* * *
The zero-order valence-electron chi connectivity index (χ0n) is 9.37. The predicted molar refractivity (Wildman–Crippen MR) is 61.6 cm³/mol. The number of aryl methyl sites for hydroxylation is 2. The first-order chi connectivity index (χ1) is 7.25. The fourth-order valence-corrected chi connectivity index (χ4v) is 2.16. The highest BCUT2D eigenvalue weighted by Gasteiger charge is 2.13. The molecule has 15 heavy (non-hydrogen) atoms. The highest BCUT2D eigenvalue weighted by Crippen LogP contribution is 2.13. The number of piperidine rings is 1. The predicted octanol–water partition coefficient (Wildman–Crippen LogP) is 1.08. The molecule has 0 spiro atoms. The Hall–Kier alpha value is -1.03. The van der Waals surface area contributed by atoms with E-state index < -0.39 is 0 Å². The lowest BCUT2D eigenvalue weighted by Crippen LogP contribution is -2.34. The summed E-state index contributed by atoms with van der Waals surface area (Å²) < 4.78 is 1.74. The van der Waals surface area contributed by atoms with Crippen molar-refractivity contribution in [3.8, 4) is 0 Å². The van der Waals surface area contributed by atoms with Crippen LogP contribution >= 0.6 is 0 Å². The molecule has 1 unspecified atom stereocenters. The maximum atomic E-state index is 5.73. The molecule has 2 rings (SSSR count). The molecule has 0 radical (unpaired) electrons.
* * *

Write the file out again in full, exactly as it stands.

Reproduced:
The zero-order valence-electron chi connectivity index (χ0n) is 9.37. The predicted molar refractivity (Wildman–Crippen MR) is 61.6 cm³/mol. The number of aryl methyl sites for hydroxylation is 2. The first-order chi connectivity index (χ1) is 7.25. The fourth-order valence-corrected chi connectivity index (χ4v) is 2.16. The highest BCUT2D eigenvalue weighted by Gasteiger charge is 2.13. The molecule has 15 heavy (non-hydrogen) atoms. The highest BCUT2D eigenvalue weighted by Crippen LogP contribution is 2.13. The number of piperidine rings is 1. The predicted octanol–water partition coefficient (Wildman–Crippen LogP) is 1.08. The molecule has 0 spiro atoms. The Hall–Kier alpha value is -1.03. The van der Waals surface area contributed by atoms with E-state index < -0.39 is 0 Å². The lowest BCUT2D eigenvalue weighted by Crippen LogP contribution is -2.34. The summed E-state index contributed by atoms with van der Waals surface area (Å²) < 4.78 is 1.74. The van der Waals surface area contributed by atoms with Crippen molar-refractivity contribution in [3.8, 4) is 0 Å². The van der Waals surface area contributed by atoms with Crippen LogP contribution >= 0.6 is 0 Å². The molecule has 1 unspecified atom stereocenters. The maximum atomic E-state index is 5.73. The molecule has 2 rings (SSSR count). The molecule has 0 radical (unpaired) electrons.